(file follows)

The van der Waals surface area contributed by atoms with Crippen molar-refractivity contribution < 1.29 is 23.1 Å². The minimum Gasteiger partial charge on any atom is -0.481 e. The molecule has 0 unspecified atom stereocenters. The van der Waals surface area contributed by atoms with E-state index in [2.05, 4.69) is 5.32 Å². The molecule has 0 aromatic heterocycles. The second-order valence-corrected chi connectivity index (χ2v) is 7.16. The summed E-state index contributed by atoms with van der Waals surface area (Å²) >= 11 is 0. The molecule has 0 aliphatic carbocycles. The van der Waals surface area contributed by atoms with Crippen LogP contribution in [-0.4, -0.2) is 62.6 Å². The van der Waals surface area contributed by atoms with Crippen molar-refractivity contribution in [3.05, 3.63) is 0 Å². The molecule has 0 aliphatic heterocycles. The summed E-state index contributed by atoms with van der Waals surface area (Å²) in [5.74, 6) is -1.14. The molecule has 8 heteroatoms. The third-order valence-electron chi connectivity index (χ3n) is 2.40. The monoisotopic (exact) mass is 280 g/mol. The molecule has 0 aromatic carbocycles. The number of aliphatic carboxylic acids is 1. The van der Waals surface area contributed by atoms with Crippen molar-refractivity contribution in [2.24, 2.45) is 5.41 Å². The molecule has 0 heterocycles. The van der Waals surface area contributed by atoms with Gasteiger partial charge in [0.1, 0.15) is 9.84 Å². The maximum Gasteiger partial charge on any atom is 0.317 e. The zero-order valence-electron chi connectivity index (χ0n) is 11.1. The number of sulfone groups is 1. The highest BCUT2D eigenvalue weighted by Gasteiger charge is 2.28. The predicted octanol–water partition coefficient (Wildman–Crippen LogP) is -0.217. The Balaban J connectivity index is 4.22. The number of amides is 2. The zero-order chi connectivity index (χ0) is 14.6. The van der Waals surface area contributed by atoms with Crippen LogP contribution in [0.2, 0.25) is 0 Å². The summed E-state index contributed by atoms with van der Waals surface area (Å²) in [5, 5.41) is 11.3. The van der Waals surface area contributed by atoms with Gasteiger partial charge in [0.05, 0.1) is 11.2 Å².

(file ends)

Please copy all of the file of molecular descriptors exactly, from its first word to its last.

The van der Waals surface area contributed by atoms with Crippen molar-refractivity contribution < 1.29 is 23.1 Å². The minimum Gasteiger partial charge on any atom is -0.481 e. The molecule has 0 unspecified atom stereocenters. The van der Waals surface area contributed by atoms with E-state index in [2.05, 4.69) is 5.32 Å². The molecule has 0 aromatic heterocycles. The second-order valence-corrected chi connectivity index (χ2v) is 7.16. The summed E-state index contributed by atoms with van der Waals surface area (Å²) >= 11 is 0. The molecule has 0 aliphatic carbocycles. The van der Waals surface area contributed by atoms with Crippen LogP contribution in [-0.4, -0.2) is 62.6 Å². The van der Waals surface area contributed by atoms with Crippen molar-refractivity contribution in [3.05, 3.63) is 0 Å². The molecule has 0 aliphatic heterocycles. The summed E-state index contributed by atoms with van der Waals surface area (Å²) in [5.74, 6) is -1.14. The molecule has 8 heteroatoms. The third-order valence-electron chi connectivity index (χ3n) is 2.40. The monoisotopic (exact) mass is 280 g/mol. The molecule has 0 aromatic carbocycles. The number of aliphatic carboxylic acids is 1. The van der Waals surface area contributed by atoms with Crippen molar-refractivity contribution in [2.24, 2.45) is 5.41 Å². The molecule has 0 heterocycles. The van der Waals surface area contributed by atoms with Gasteiger partial charge in [0.1, 0.15) is 9.84 Å². The maximum Gasteiger partial charge on any atom is 0.317 e. The zero-order valence-electron chi connectivity index (χ0n) is 11.1. The number of sulfone groups is 1. The highest BCUT2D eigenvalue weighted by Gasteiger charge is 2.28. The predicted octanol–water partition coefficient (Wildman–Crippen LogP) is -0.217. The Balaban J connectivity index is 4.22. The number of amides is 2. The zero-order chi connectivity index (χ0) is 14.6. The van der Waals surface area contributed by atoms with Crippen LogP contribution in [0.2, 0.25) is 0 Å². The summed E-state index contributed by atoms with van der Waals surface area (Å²) in [5, 5.41) is 11.3. The van der Waals surface area contributed by atoms with Gasteiger partial charge in [0.05, 0.1) is 11.2 Å².